Botswana’s president vows to fight corruption by promoting transparency
Botswana President Mokgweetsi Masisi on Friday pledged to fight corruption by promoting transparency in the southern African country's institutional frameworks.
Botswana inaugurated Masisi for the second time in exactly 18 months after an election following his initial inauguration as the country's fifth president on April 1 last year in a ceremony that highlighted a smooth transition of power.
"We cannot hope for neither service delivery nor achieve any of our national objectives if our institutional frameworks are not robust, transparent, and accountable and free from corruption," said Masisi in his inauguration speech following his swearing in by the country's chief justice in Gaborone, Botswana's capital city.
The 58-year-old leader who has been speaking against corruption after taking over from his predecessor, former President Seretse Khama Ian Khama, early last year, told the inauguration gathering that included foreign heads of states and members of the diplomatic corps that his intention is not to relent on doing so.
"Therefore, I wish to emphasize that my government will put in place measures and mechanisms through the application of best practices of good governance to ensure that corruption is defeated," he said.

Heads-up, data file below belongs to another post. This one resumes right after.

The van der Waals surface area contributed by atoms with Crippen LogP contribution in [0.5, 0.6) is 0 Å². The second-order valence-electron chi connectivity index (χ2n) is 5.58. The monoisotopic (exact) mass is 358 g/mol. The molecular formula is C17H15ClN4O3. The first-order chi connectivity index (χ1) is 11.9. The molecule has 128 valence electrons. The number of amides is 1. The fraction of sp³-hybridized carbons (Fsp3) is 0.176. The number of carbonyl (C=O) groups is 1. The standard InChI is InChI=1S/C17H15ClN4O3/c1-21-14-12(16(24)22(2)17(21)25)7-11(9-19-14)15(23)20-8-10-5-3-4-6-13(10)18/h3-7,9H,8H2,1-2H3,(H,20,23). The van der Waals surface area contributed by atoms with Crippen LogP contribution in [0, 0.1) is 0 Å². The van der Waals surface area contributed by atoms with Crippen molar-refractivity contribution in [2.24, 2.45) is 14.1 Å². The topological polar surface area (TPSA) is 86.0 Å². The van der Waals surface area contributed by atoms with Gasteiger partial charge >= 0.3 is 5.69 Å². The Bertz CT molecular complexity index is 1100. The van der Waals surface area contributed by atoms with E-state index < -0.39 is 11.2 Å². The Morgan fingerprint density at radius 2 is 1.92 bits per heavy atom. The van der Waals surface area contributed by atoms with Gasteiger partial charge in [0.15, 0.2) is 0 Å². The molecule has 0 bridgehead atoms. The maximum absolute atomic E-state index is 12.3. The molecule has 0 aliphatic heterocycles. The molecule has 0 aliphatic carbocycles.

In August this year, Botswana's national assembly passed the declaration of assets and liabilities bill into a law in a development viewed by many political commentators as a giant step towards dealing with corruption.
To operationalize this law, Masisi said his government is in the process of establishing an ethics and integrity directorate.
The ruling Botswana Democratic Party (BDP) won the Oct. 23 poll after garnering 38 seats in the national assembly, representing 66.7 percent of the vote.
The main opposition, the Umbrella for Democratic Change (UDC), secured 15 seats while the Botswana Patriotic Front (BPF), which is the brainchild of Masisi's immediate predecessor, won three and the Alliance for Progressive (AP) only one.
Since independence from Britain in 1966, the Botswana economy has grown at 8 percent a year to become one of Africa's most successful economies, but it is now at risk of coming unstuck because of over-reliance on a single commodity - diamonds. (Xinhua)